By Jim DiUlio, Director, Wisconsin 529 College Savings Program & CSPN Chair
January 4, 2017
We all know resolutions evaporate in weeks. (see February statistics: heath club memberships down, ice cream sales back up) Two reasons for failure are vague goals or working alone.
So here are three suggestions for you and your family to try in 2018. Each have specific ideas for planning for college. You can have conversations in the car or over dinner, and together figure out how to track your progress.
1. Bring up careers. Middle school is a good time to start the conversation about higher education and career experiences.
Explore past the traditional choices; many occupations now were unknown ten or fifteen years ago. Don’t overlook hands-on technical careers, 45% of all U.S. jobs require skills and an education beyond high school but less than a bachelor’s degree .
As interests develop, have your kids keep a log for later reference.
For now, encourage universal skills such as effective communication, working in teams, as well as classes that require critical thinking skills, as career changes will likely be more common in our kids’ lifetime. Apprenticeships and internships while in high school are good opportunities to try out jobs. Be sensitive to imposing too many of your own ideas about school or careers; in trying to please everyone, kids may agree to something that may not work for them.
Action: I resolve to start talking with my kids about career ideas and higher education.
2. Be a smart shopper. Don’t overlook the wide range of institutions out there such as public and private universities, technical and community colleges. Many schools have responded to the changing economy by offering specialized tracks, multi-disciplinary programs, dual-enrollment and even offering a two-step process – starting at one school and completing the degree at another.
If your child is interested in a specific program of study, keep in mind there may be a less-costly campus if you do some searching. Along that same line, financial aid offers from different campuses may include various grants that do not have to be paid back. When completing the FAFSA application, request that your file be sent to multiple schools (surprisingly, many do not) and you may find a bargain.
Unfortunately, student loans are now a common part the mix. Many experts say that the costs of repaying loans with interest over time are nearly double that of using pre-college savings. Borrow only what you need. Also think about anticipated income after graduation, as student loan payments should be less than 10% of that income.
Action: I resolve not to be the family that spends more time comparing lawn mower prices than making good college and financing choices.
3. Become financially savvy. Saving for college is just one part of broader planning. You also need to be saving for retirement, and building a cash reserve for emergencies. You have multiple goals, but they’re all related to your age, income and other factors. A financial advisor or fee-only planner can be of great help, and there are good sources online, but you should check for credentials. Whatever path you choose, develop a game plan, stick to it and review your progress annually.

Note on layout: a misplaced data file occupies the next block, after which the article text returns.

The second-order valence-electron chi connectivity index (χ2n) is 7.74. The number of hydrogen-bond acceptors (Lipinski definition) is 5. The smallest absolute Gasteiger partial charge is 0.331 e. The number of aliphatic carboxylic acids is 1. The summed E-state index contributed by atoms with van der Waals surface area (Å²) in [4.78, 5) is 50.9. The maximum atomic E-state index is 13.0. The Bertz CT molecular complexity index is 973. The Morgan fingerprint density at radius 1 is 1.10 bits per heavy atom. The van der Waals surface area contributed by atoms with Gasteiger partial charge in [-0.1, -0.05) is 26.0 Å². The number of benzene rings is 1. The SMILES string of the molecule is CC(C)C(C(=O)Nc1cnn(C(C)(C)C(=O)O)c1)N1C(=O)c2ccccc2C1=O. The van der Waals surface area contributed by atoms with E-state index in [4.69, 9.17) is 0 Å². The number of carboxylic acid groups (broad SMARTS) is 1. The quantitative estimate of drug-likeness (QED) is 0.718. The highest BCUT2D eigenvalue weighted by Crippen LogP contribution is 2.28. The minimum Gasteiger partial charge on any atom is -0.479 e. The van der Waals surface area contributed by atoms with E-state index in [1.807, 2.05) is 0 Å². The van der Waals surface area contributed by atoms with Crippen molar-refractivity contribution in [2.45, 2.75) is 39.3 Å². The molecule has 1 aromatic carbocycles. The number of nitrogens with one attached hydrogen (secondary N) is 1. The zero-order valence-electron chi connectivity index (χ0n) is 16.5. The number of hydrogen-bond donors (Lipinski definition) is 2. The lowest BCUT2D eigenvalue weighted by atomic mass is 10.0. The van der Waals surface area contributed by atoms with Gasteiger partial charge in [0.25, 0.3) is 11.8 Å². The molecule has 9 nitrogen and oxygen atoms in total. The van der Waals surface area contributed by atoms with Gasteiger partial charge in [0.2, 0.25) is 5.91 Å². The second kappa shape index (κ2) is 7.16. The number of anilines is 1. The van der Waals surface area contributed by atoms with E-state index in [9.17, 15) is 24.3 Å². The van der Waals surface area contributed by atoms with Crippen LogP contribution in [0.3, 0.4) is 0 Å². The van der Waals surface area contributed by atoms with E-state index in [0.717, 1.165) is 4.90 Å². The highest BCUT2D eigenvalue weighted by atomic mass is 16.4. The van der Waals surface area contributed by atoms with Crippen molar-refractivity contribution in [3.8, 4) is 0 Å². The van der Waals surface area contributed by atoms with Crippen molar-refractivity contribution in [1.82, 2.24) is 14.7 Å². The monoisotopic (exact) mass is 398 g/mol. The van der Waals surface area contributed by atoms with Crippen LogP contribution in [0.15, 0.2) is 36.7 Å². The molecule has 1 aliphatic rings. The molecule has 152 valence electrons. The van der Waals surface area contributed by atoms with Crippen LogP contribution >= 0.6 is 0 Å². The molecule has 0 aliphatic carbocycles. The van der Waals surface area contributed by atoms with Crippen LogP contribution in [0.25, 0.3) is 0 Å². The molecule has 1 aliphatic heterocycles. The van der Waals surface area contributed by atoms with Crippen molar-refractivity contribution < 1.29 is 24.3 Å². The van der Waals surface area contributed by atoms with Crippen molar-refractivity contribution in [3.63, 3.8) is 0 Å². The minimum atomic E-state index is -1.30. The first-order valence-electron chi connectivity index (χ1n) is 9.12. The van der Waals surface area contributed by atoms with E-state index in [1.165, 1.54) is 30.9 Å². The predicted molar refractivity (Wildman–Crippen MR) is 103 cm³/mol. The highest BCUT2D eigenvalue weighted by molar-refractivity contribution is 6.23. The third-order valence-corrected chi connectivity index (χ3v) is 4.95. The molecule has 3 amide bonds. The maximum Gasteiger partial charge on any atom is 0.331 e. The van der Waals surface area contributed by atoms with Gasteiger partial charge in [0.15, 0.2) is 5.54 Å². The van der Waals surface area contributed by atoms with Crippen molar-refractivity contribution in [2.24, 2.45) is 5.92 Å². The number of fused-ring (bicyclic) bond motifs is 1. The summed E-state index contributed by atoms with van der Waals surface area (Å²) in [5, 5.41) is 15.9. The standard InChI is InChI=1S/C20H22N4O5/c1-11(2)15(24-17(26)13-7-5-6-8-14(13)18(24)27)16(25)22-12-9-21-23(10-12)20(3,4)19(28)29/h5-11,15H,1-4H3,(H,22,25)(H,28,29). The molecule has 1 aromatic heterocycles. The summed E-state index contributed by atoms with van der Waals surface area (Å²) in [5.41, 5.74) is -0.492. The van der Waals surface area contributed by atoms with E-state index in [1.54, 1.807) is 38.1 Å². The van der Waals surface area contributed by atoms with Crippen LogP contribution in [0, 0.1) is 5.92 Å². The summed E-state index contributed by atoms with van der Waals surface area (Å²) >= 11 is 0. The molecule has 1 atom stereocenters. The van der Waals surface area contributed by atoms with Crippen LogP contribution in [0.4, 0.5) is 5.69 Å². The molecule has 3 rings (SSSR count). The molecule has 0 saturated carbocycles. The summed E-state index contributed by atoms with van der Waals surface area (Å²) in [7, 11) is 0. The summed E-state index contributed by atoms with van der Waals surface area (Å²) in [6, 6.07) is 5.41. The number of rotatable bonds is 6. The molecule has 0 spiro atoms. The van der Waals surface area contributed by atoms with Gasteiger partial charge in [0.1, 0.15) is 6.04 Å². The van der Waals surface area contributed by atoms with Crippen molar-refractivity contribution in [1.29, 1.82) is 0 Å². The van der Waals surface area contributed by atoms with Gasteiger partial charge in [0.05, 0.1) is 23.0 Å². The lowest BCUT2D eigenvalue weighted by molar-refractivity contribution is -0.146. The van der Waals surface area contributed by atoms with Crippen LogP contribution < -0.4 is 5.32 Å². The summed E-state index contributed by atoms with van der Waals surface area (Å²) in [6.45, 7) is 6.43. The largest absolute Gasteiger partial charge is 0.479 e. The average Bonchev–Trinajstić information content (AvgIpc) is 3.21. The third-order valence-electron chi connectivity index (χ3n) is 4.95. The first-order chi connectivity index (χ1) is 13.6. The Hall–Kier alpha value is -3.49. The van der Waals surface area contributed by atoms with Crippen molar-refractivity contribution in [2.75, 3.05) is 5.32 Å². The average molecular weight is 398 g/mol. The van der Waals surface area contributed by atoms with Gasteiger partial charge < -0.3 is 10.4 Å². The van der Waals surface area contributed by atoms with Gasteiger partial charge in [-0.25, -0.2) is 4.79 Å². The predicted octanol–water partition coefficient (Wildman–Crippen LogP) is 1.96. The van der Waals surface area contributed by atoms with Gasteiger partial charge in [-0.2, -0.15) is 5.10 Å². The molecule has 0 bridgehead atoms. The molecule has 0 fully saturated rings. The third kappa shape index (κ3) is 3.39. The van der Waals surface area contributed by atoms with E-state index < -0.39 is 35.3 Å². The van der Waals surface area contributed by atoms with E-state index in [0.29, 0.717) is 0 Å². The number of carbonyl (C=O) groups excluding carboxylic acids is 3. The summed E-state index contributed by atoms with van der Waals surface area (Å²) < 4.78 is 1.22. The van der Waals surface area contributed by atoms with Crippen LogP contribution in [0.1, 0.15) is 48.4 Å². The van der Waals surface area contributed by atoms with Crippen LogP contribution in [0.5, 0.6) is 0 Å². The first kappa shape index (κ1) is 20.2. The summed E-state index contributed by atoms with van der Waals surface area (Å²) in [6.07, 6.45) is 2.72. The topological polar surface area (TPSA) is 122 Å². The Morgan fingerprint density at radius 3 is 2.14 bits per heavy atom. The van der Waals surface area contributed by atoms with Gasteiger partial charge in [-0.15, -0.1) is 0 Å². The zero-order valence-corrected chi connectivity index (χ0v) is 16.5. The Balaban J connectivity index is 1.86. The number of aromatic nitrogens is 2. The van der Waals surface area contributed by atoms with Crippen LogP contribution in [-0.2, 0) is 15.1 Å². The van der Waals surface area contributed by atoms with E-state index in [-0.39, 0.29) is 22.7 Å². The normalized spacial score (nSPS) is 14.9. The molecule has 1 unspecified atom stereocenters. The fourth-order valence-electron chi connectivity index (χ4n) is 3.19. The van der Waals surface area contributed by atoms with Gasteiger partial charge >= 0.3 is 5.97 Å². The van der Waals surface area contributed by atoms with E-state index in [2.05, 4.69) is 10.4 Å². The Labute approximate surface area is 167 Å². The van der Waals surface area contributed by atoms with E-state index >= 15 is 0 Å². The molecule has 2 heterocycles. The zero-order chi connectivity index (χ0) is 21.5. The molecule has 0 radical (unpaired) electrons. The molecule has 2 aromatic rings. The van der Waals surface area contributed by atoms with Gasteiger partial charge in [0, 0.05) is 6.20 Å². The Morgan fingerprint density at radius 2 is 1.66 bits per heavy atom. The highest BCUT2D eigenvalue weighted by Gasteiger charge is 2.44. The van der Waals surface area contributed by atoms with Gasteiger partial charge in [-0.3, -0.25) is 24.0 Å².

Specifically designed for education savings, 529 plans have the appropriate investments, use low-cost institutional funds, and offer tax-free growth. In addition, many states provide added tax benefits, scholarships, or creditor protection for their residents—first check out your home state’s plans.
Get the kids involved, too. Start with simple budgeting, then move onto savings, compounding growth over time. Then make sure you recognize the cost of credit. Good skills learned at home will carry over when they’re away at college. Add the earlier points about careers and college costs, and you are on your way to family financial wellness, just as you care about your family’s medical health.
Action: I resolve to take better control of my financial life, so my kids will think I’m a financial genius.
Our resolution to you? To keep bringing you college savings and planning ideas, personal experiences, and pre-college stories in this space. Our contributors include 529 plan experts from all over the country. Follow us on Twitter and Facebook and we’ll keep you updated along with other timely news.
And about the ice cream resolution, enjoy in moderation as with all rich treats.
Happy New Year to all of you and your families.
Jim DiUlio serves as Chair of the Executive Board of the College Savings Plans Network (CSPN). He is also the Director of the Wisconsin 529 College Savings Program. Currently the program’s 300,000 accounts hold $5 billion in two plans: direct-sold Edvest and Tomorrow’s Scholar, only available through advisors and fee-only planners.